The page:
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9 ways to reduce food waste

Your parents told you to clean your plate for a good reason – Iowans send more than 190,000 tons of unopened, untouched food to the landfill. That’s enough to fill a line of dump trucks from Waterloo to Cedar Rapids.

Of all the trash sent to Iowa landfills, 20 percent – or 568,197 tons – is food waste. The average Iowan wastes about 30 pounds of food each month, according to the 2017 Statewide Waste Characterization study, even while one in eight Iowans is considered “food insecure.”

Waste is the key word – by reducing the food you throw away, you’ll save money on fewer groceries – up to $2,000 a year. It also keeps food from taking up unnecessary room in landfills and helps conserve the resources needed to grow, process, transport and sell food.

Here are some simple steps to help reduce food waste:

Iowans send more than 190,000 tons of unopened, untouched food to the landfill. That’s enough to fill a line of dump trucks from Waterloo to Cedar Rapids. Here's 9 ways to reduce food waste | Iowa DNRBuy only what you need.
Sure, bananas are on sale for a quarter a pound, but can you really eat 5 bunches of bananas before they go bad? Unless it’s a staple you’ll know you can eat or store for the long haul, like in the freezer, avoid overstocking up on something just because it’s on sale. But if you do buy too much, consider using overripe fruit, like bananas, in banana bread rather than throwing them away. Also keep in mind that some stores sell misshapen, slightly bruised or otherwise “ugly” produce at a discount, making it a perfect way to save money while cooking and baking.

Over buy on a new food that wasn’t all you thought it would be? Consider donating the rest to a local food pantry.

Plan ahead.
Make a list and stick to it to avoid impulse purchases that may end up going unused. Be even more efficient by planning your meals for the week and buying only the ingredients you need for those meals. Check the fridge for ideas for using up what’s already in your fridge before heading to the store.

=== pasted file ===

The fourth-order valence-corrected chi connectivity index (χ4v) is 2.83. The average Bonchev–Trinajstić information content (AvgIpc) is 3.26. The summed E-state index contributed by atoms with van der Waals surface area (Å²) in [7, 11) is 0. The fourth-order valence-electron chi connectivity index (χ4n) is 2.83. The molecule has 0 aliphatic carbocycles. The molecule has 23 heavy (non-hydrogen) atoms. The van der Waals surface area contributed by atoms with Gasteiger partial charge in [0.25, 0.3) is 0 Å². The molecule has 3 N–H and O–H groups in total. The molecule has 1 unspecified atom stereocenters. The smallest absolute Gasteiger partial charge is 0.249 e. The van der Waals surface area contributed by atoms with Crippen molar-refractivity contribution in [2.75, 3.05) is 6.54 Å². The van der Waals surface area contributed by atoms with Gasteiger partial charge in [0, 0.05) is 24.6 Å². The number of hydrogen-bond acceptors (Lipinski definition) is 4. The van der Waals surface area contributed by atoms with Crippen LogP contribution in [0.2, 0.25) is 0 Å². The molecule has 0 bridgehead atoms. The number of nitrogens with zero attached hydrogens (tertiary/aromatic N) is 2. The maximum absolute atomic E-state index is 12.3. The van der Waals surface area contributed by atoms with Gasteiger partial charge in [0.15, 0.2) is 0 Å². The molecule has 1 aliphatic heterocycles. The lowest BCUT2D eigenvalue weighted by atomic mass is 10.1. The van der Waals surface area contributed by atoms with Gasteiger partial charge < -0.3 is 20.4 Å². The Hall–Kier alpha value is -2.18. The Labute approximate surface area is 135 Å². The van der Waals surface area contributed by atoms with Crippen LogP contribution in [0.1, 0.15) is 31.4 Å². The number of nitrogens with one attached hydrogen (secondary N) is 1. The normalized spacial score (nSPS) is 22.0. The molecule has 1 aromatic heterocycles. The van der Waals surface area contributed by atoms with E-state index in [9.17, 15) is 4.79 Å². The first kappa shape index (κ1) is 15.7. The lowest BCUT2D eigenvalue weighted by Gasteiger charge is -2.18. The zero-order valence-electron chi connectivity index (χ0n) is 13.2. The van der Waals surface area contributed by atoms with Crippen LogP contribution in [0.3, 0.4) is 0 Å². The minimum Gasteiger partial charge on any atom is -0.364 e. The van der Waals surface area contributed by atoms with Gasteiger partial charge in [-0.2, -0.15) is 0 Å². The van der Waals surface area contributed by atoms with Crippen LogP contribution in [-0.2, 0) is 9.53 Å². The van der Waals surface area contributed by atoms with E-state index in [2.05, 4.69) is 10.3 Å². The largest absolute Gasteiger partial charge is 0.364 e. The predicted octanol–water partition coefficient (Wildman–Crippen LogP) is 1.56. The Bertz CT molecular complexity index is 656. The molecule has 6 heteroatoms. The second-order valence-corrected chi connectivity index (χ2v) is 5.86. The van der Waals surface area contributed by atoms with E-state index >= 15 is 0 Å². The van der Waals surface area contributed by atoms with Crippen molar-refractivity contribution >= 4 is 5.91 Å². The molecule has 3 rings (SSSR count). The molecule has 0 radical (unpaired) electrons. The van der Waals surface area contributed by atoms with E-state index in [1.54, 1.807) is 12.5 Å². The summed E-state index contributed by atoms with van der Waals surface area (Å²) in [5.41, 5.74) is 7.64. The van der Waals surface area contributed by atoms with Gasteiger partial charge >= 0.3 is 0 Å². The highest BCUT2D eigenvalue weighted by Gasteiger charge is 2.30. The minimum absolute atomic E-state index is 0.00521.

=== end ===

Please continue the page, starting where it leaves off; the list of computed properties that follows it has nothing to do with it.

Get creative with leftovers.
Find new recipes to give leftovers new life, like using up the Thanksgiving turkey in turkey noodle soup, or leftover meat and veggies for “kitchen sink” pizza or stir fry. Or, freeze leftovers in single portions and have a quick lunch ready to go on hectic days.

Be chill.
Understand your fridge’s and freezer’s settings to make sure foods are kept at a safe temperature – below 40 degrees in the fridge and zero in the freezer. Know how to store individual fresh fruits and veggies to get the most life possible, or consider frozen foods if you want some always on hand. Keep in mind that the door is the warmest spot in the fridge, so keep eggs in their carton at the back on the fridge. Be sure to not over-stuff your fridge to allow for air movement.

Cut the clutter.
Avoid the “mystery leftover” covered in fuzz at the back of the fridge by keeping your food organized. Keep leftovers labeled with contents and date, and rotate the oldest food to the front so it gets used up first. The same goes for the pantry and cupboards – make things easy to find and hard to bury.

About that cleaning your plate part…
Only put on your plate what you know you’ll eat. Start with a small serving and go back for more if you’re still hungry, rather than leaving uneaten food on your plate.

Learn how to freeze and preserve.
Sure, lasagna was great the first three nights, but if you’ve had enough, don’t let the rest languish in the fridge. Learn the best techniques for freezing different foods, and be sure to label containers clearly, as it often gets difficult to see the contents after it freezes. For pantry foods, keeping chips and crackers in air-tight containers rather than their original packaging can help them stay fresher longer.

Take it to go.
Don’t waste what’s left on your plate when you go out to eat – ask for a to-go box and you’ll have one less meal to prepare at home. Or, if you’re traveling, search for menu items with smaller portions or share a dish with a friend.

Compost what’s left.
Sometimes, things just mold before we expect them to. Or you have cores and peels. Consider starting your own home compost bin with our tutorial.

For more ideas, check out our Earth Day Every Day and In Your Own Backyard boards on Pinterest.

Iowans send more than 190,000 tons of unopened, untouched food to the landfill. That’s enough to fill a line of dump trucks from Waterloo to Cedar Rapids. Here's 9 ways to reduce food waste | Iowa DNR

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